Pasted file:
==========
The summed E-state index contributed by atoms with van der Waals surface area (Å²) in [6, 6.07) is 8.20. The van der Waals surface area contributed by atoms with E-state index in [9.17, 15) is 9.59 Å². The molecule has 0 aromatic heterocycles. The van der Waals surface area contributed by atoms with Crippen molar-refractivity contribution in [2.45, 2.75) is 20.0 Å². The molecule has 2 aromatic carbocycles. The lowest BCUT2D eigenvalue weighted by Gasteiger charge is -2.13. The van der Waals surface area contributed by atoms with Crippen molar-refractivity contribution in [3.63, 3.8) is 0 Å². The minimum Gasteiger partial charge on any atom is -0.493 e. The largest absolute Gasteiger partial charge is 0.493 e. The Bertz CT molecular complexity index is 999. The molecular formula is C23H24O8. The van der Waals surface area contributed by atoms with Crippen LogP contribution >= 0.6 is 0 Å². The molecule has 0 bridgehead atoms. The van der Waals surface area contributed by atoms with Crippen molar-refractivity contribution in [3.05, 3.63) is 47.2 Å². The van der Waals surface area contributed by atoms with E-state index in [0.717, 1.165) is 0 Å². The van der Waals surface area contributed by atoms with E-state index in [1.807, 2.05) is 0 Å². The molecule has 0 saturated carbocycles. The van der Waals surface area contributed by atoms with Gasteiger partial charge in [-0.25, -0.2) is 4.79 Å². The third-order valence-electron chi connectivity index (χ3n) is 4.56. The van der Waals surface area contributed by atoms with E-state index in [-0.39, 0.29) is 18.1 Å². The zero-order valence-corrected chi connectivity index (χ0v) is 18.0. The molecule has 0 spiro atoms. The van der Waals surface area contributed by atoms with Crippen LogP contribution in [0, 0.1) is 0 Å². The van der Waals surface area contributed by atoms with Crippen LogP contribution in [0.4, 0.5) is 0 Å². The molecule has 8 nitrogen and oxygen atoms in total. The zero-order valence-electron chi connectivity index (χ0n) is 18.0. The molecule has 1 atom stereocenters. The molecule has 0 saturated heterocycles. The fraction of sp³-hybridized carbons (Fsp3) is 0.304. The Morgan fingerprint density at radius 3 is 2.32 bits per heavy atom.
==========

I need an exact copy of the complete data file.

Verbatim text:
The summed E-state index contributed by atoms with van der Waals surface area (Å²) in [6, 6.07) is 8.20. The van der Waals surface area contributed by atoms with E-state index in [9.17, 15) is 9.59 Å². The molecule has 0 aromatic heterocycles. The van der Waals surface area contributed by atoms with Crippen molar-refractivity contribution in [2.45, 2.75) is 20.0 Å². The molecule has 2 aromatic carbocycles. The lowest BCUT2D eigenvalue weighted by Gasteiger charge is -2.13. The van der Waals surface area contributed by atoms with Crippen molar-refractivity contribution in [3.63, 3.8) is 0 Å². The minimum Gasteiger partial charge on any atom is -0.493 e. The largest absolute Gasteiger partial charge is 0.493 e. The Bertz CT molecular complexity index is 999. The molecular formula is C23H24O8. The van der Waals surface area contributed by atoms with Crippen LogP contribution >= 0.6 is 0 Å². The molecule has 0 bridgehead atoms. The van der Waals surface area contributed by atoms with Crippen molar-refractivity contribution in [3.05, 3.63) is 47.2 Å². The van der Waals surface area contributed by atoms with E-state index in [0.717, 1.165) is 0 Å². The van der Waals surface area contributed by atoms with E-state index in [1.807, 2.05) is 0 Å². The molecule has 0 saturated carbocycles. The van der Waals surface area contributed by atoms with Gasteiger partial charge in [-0.25, -0.2) is 4.79 Å². The third-order valence-electron chi connectivity index (χ3n) is 4.56. The van der Waals surface area contributed by atoms with E-state index in [-0.39, 0.29) is 18.1 Å². The zero-order valence-corrected chi connectivity index (χ0v) is 18.0. The molecule has 0 spiro atoms. The van der Waals surface area contributed by atoms with Crippen LogP contribution in [0, 0.1) is 0 Å². The van der Waals surface area contributed by atoms with Crippen LogP contribution in [0.4, 0.5) is 0 Å². The molecule has 8 nitrogen and oxygen atoms in total. The zero-order valence-electron chi connectivity index (χ0n) is 18.0. The molecule has 1 atom stereocenters. The molecule has 0 saturated heterocycles. The fraction of sp³-hybridized carbons (Fsp3) is 0.304. The Morgan fingerprint density at radius 3 is 2.32 bits per heavy atom.